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The article above was written by a former English professor at a British university. In the article, he goes into a bit of a rant about how people spend too much time “following dreams” and not actually doing something to earn their place. Speaking from experience, he talks about how a former student of his plagiarized on his assignment, and rather than being kicked out of university, the entire English department decided to have a meeting with him and rewarded him for the work that he legitimately completed on his own. This is what has partly inspired the author to write this article, as well as many other examples (there is also mention of American Idol in the article as well).

The title can seem quite misleading at first. Why shouldn’t we follow our dreams? Why should we have to live life without any desires, without any ambitions, or without any goals?

But reading the article, I wholeheartedly agree with everything this man said. Too many people today have the mindset that as long as you want something, you’ll get it. Too many people today expect rewards without putting in the work and dedication involved and too many people today are given credit for work that is sub-standard in quality and performance. People also forget to realize the fact that a lot of success is circumstantial as well, and even perseverance, a desire to do well, and hard work can only go so far. Case in point, there are many, many musicians that have refined their craft, that have practiced for years and worked through many projects and are only able to gain a fairly small but close following of fans. At the same time, there are people that decide to audition for American Idol because their parents tell them that they’re good, and end up gaining worldwide recognition, record deals and outstanding wealth.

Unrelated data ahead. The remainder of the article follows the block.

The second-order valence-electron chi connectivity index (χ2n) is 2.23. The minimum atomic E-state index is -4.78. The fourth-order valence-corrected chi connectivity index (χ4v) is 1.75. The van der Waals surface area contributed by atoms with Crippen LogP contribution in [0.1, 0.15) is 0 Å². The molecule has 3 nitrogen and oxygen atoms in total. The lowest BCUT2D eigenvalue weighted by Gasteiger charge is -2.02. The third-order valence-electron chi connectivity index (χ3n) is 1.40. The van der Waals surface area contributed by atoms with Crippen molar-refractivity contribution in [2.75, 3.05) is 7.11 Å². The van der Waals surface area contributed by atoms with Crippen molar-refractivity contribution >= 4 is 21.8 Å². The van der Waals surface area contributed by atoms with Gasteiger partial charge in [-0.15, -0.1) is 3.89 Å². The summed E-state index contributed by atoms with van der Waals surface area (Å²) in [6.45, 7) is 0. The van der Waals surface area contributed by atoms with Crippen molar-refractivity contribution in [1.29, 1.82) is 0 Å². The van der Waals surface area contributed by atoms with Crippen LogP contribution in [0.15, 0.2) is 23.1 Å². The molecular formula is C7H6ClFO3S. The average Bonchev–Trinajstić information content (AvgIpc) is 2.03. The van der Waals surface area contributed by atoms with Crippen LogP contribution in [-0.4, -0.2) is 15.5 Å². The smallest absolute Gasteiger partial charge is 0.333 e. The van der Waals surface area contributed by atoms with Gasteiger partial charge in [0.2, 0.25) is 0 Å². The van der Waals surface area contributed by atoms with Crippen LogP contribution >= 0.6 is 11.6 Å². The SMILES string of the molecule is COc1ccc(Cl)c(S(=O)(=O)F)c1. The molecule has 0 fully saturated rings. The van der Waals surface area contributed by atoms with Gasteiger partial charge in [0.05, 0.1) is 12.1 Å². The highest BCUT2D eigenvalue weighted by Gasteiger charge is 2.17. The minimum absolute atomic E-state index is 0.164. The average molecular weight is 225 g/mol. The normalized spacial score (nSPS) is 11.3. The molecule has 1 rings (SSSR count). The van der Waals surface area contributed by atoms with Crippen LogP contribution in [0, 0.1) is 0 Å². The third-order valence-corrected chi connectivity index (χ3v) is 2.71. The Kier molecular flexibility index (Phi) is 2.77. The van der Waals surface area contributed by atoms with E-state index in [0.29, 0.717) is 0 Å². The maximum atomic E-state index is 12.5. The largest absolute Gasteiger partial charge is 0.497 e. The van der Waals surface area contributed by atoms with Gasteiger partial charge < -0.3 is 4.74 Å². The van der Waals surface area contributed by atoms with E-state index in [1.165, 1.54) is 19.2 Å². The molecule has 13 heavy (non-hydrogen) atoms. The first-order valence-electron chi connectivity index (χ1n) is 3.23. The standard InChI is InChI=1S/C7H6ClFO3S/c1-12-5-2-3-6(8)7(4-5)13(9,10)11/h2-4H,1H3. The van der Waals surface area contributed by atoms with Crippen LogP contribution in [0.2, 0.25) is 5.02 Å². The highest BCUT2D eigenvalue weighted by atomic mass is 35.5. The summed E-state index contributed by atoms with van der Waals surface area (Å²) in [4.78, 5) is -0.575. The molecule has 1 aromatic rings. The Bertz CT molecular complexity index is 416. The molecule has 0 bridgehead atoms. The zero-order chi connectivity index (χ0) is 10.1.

This man outlined the difference between “following dreams” and showing perseverance, dedication and willpower to succeed. The man points out that we all want something greater than what we have now, and we all wish we could have it. However, he also states that it is better to develop skills, abilities and talents that you can be proud of rather than wanting something and taking shortcuts to achieve it. Even if you never go anywhere with your profession of choice, at least you can tell others that you can do it and that you’re good at it.

If all we do is “follow our dreams”, will it guarantee success in the long run? Or will it just be a neverending illusion of faith and self-gratification? I don’t believe in chasing dreams, but I believe that you should always strive to be good at something. If it takes you somewhere, that’s great. However, there are always going to be people that have everything going for them, that live fantastic, pleasurable lives…and there will always be people that are doomed to a miserable, meagre existence. After all, we have janitors for a reason; someone has to clean the toilets. It’s foolish and impractical to WANT to be something, or WANT to be like somebody. We can only play with the cards that we’re dealt and see wherever that takes us.

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